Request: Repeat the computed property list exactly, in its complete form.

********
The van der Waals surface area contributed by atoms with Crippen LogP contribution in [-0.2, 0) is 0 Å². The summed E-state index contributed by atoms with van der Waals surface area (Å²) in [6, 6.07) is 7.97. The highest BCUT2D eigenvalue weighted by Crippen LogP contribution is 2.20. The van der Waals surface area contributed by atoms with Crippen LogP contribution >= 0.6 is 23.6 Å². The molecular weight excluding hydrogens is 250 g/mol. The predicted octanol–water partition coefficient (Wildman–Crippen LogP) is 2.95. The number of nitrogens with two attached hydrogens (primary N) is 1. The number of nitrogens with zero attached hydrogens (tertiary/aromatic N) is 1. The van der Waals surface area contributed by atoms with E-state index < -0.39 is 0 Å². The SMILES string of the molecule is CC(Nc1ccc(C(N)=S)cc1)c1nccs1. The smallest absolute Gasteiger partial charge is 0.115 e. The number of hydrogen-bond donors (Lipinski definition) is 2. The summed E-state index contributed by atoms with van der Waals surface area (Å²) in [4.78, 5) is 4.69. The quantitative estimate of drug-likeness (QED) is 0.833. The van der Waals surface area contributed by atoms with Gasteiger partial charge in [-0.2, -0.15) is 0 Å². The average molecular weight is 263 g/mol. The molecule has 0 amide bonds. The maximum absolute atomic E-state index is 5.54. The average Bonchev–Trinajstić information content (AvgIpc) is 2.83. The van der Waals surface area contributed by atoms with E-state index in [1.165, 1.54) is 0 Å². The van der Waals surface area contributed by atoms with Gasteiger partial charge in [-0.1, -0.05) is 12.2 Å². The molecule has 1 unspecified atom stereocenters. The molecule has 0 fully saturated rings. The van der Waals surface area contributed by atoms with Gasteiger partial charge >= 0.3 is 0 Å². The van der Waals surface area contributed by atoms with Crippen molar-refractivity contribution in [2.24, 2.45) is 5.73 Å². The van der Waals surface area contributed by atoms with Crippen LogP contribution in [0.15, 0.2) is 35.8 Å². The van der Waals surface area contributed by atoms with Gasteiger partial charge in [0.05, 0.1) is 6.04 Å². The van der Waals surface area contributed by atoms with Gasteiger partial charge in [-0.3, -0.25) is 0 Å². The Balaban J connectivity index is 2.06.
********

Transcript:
The van der Waals surface area contributed by atoms with Crippen LogP contribution in [-0.2, 0) is 0 Å². The summed E-state index contributed by atoms with van der Waals surface area (Å²) in [6, 6.07) is 7.97. The highest BCUT2D eigenvalue weighted by Crippen LogP contribution is 2.20. The van der Waals surface area contributed by atoms with Crippen LogP contribution >= 0.6 is 23.6 Å². The molecular weight excluding hydrogens is 250 g/mol. The predicted octanol–water partition coefficient (Wildman–Crippen LogP) is 2.95. The number of nitrogens with two attached hydrogens (primary N) is 1. The number of nitrogens with zero attached hydrogens (tertiary/aromatic N) is 1. The van der Waals surface area contributed by atoms with E-state index < -0.39 is 0 Å². The SMILES string of the molecule is CC(Nc1ccc(C(N)=S)cc1)c1nccs1. The smallest absolute Gasteiger partial charge is 0.115 e. The number of hydrogen-bond donors (Lipinski definition) is 2. The summed E-state index contributed by atoms with van der Waals surface area (Å²) in [4.78, 5) is 4.69. The quantitative estimate of drug-likeness (QED) is 0.833. The van der Waals surface area contributed by atoms with Gasteiger partial charge in [-0.2, -0.15) is 0 Å². The average molecular weight is 263 g/mol. The molecule has 0 amide bonds. The maximum absolute atomic E-state index is 5.54. The average Bonchev–Trinajstić information content (AvgIpc) is 2.83. The van der Waals surface area contributed by atoms with E-state index in [1.165, 1.54) is 0 Å². The van der Waals surface area contributed by atoms with Gasteiger partial charge in [-0.1, -0.05) is 12.2 Å². The molecule has 1 unspecified atom stereocenters. The molecule has 0 fully saturated rings. The van der Waals surface area contributed by atoms with Gasteiger partial charge >= 0.3 is 0 Å². The van der Waals surface area contributed by atoms with Crippen molar-refractivity contribution in [2.24, 2.45) is 5.73 Å². The van der Waals surface area contributed by atoms with Crippen LogP contribution in [0.15, 0.2) is 35.8 Å². The van der Waals surface area contributed by atoms with Gasteiger partial charge in [0.05, 0.1) is 6.04 Å². The van der Waals surface area contributed by atoms with Gasteiger partial charge in [-0.3, -0.25) is 0 Å². The Balaban J connectivity index is 2.06.